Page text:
For people who may not know you tell us about yourself and how you got involved in the film business.
I’m a producer, which is one of those nonsense titles that could mean a thousand different things…but I work predominantly in TV, Film and Online video. I spent several years working on a film review programme at the BBC called Film 2019 (the title would change depending on the year!) It was a bit of a dream-come-true job, I got to meet famous film stars, go on film sets, meet lots of film critics, make lots of videos and edit lots of features. Since that show ended I’ve been doing lots of other film journalism and video…I make videos for the BFI (British Film Institute), Digital Spy, MTV, Disney, Netflix and other fun places!
How did the podcast come about?
Working in TV and digital video, it’s always about making everything SHORT and SNAPPY. I’ve always been obsessed with the horror genre, and one of my favourite pieces I made for the BBC film programme was a feature on the history of horror, featuring Kim Newman, Andy Nyman and a bunch of other legends in the horror industry. I’d shot and written enough material to make an entire 60 minute programme about the subject, but I was only allowed to make it 4 minutes max! I really love the relaxed, long-form nature of podcasts, and thought, why not put my producing skills (and my contacts book of film critics!) to good use and devote hundreds of hours to my favourite genre?
What was your entry point into horror?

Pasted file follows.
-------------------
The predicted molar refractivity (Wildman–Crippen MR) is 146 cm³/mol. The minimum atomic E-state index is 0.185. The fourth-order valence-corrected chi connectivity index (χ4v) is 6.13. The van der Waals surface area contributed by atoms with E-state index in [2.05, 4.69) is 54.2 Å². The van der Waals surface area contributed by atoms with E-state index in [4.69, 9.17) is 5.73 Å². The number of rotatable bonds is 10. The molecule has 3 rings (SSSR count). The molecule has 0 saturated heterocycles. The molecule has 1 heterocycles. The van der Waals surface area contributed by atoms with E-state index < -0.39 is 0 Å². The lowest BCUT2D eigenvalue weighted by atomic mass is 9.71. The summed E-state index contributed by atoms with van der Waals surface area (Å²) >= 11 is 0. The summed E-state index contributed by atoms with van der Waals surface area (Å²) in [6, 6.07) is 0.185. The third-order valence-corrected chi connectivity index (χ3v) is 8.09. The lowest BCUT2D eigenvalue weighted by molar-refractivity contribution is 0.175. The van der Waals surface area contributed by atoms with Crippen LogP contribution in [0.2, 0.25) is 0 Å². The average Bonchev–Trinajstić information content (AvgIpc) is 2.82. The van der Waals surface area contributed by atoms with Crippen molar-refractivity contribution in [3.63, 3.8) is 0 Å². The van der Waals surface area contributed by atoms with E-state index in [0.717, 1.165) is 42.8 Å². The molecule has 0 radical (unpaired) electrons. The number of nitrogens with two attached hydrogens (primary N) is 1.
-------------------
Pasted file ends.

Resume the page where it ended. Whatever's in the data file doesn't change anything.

My first taste of the scary and the macabre was the video to Michael Jackson’s Thriller. I watched it aged 4 and was instantly obsessed. My family owned the VHS of the video and according to my parents I watched it repeatedly as a young child. It also had a ‘Making Of’ featurette after the video and I found that equally as fascinating. I think this gave birth to my love of horror and filmmaking. The first real horror movie experience was Scream (1996). I was 11 years old and terrified by the opening scene with Drew Barrymore but couldn’t stop watching. I loved it from start to finish. I didn’t get any of the “meta’ references the characters made, but it didn’t matter. In fact, it gave me titles to seek out, it was my gateway drug!
What has been your favourite seasons of the podcast?
My favourite sub-genre is probably ghostly / supernatural, so I loved doing the season on ghosts and covering some of my favourite movies like The Shining, The Innocents and The Orphanage…however, the season I’m most proud of is the one on Folk Horror. It’s such a strange sub-genre that’s hard to define and this gave me license to have so much fun with such and including such a variety of films. I got to somehow argue that The Night Of The Hunter, Straw Dogs, Texas Chainsaw Massacre, The Wicker Man, Get Out and The Blair Witch Project were all part of the same sub-genre. It sparked so much conversations, feedback and debates with the listeners. I loved it.